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Previous Challenge Entry (Level 3 – Advanced)
Topic: Doctor/Nurse (11/02/06)

TITLE: The Reason for War
By Thomas Kappel


The reason for war, I thought, is to kill young people. That makes no sense to me as heaven doesn’t need them, but we all here now are certainly going there. I mean, we’re doing our duty and we’re giving our lives for others—just look.

The smoke was clearing and even though my vision was dim, I could see Tom, Billy, Corky, and Lucky lying around or hanging out parts of our burning blown-up armored vehicle. They were young like me. They were dead. I could tell.

I lay on the ground a piece of burning hot metal sticking out of my neck. It was cooling slowly as my blood flowed around it and out to gather in a dark red pool on the dirty ground by my face. I couldn’t seem to move my arms though I desperately wanted to reach up and pull out that hot metal thing and throw it far away. One side of my mind knew I shouldn’t do that; the other side said you’re dying anyhow make the pain go away.

My vision was growing dimmer. It was fuzzy around the edges at first then the fuzzy moved to the center and the edges became black nothingness. That’s when I saw the doctor and the nurse running full out towards me. That’s when the strangeness began. I don’t know if it was my loss of blood, or my mind dying, or whether what I was seeing was actually real and really happening. The doctor had on a black suit, brilliant white shirt, no tie, and carried a small black bag. The nurse, running beside him, was dressed all in white with a little cap perched and pinned on top of her brown hair.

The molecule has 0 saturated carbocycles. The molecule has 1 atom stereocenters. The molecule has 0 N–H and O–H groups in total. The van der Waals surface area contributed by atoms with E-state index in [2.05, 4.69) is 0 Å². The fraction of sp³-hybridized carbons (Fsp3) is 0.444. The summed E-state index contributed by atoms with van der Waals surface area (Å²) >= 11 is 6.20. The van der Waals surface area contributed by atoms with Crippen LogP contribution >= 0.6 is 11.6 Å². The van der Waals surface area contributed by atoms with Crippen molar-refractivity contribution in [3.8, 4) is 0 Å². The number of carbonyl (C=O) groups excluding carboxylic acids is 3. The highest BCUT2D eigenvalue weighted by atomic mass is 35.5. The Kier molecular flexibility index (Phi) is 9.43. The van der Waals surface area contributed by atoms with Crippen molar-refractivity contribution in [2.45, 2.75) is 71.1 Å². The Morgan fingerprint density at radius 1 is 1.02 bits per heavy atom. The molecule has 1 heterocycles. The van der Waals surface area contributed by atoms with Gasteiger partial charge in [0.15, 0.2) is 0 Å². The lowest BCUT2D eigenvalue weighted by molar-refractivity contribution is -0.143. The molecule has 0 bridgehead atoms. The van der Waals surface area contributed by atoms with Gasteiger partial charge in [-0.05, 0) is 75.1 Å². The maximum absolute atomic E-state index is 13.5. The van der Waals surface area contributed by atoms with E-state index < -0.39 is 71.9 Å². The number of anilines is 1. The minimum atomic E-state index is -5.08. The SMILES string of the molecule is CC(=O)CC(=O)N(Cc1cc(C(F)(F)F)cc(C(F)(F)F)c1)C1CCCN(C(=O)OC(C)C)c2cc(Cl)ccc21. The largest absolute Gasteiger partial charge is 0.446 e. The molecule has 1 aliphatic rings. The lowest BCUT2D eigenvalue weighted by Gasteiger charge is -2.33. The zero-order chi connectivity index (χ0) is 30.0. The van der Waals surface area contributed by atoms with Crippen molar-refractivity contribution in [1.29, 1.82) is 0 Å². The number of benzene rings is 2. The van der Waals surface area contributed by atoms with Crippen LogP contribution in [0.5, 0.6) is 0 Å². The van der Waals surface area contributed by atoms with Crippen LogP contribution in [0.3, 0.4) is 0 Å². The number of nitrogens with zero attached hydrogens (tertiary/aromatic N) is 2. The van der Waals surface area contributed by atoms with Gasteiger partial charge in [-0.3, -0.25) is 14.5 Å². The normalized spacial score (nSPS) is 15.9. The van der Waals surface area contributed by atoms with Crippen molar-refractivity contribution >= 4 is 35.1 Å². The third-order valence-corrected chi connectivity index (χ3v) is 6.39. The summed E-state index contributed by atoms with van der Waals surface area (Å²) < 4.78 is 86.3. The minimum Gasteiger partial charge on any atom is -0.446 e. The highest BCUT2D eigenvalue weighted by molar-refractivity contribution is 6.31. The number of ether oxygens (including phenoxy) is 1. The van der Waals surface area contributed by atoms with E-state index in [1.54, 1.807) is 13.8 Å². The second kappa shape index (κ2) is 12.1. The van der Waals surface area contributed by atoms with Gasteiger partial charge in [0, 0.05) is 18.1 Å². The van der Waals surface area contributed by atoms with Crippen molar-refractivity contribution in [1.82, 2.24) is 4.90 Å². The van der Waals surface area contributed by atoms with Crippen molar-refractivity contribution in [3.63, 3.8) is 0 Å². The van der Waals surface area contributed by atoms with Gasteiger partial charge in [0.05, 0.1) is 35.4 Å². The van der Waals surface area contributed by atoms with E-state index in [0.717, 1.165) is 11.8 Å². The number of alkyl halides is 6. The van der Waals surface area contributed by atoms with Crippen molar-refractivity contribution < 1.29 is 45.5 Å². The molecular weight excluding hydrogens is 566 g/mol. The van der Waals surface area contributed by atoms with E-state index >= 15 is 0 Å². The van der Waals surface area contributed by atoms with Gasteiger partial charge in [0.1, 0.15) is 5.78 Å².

Please God that they’re real, I prayed. They’re military medics and my mind is seeing them as an old fashioned doctor and nurse like you see in movies or books about small town American doctors. That’s it! Maybe they’re real and came from the town of Fallugia a short way up the road.

The doctor arrived and set his bag down next to me and my pool of blood. He leaned over, blocking the site of my dead friends completely, and placed his hand on my neck wound. He applied pressure and quickly pulled out the metal piece and threw it far away. I wanted to cry, but he held his hand steady and firm on my neck and, for a moment, it felt has hot as the metal piece had, and then he turned to look at his nurse. That’s when things turned really really strange.

The nurse was efficiently pulling things out of his black doctor’s bag to hand to him, crazy things, like a cross and a rosary and …. He’s a priest, I thought for a moment, and she’s a nun. They’re not really a doctor and nurse. My vision began a long slide to black and nothingness. On the way down into the darkness, the doctor and nurse turned into bright glowing fuzzy silhouettes with what I thought for a moment looked like wings. Then I faded completely to black to die.

I opened my eyes to bright whiteness. For a minute, I thought I was in the clouds or in heaven, but slowly the white became a ceiling and an instant later one part of a hospital room. At that moment a doctor came bursting in through the doorway, clipboard in hand, and stopped at the foot of my bed studying me and his chart and then me again.

“Young man,” he began to say, and I spoke the rest of his sentence with him word for word.

“It’s a miracle you’re alive!”

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Member Comments
Member Date
Kevin Kindrick11/09/06
Wow. Yep, that's it, Wow.
Amy Michelle Wiley 11/12/06
Powerful entry. I was a bit disappointed in a few things like the mention of the rosary and the seeming disapproval of war, but those are my own personal beliefs. Good job with the images of the story.
dub W11/13/06
Well told, unfortunately, this story may be told too often. Welcome home soldier.
Teri Wilson11/16/06
Thomas, I was a judge this week so I read every entry. I have to say yours was my favorite. Exceptionally well done. Also, it elicits strong feelings in the reader which always means your piece is successful! Excellent work. I'm just sorry it didn't place. Teri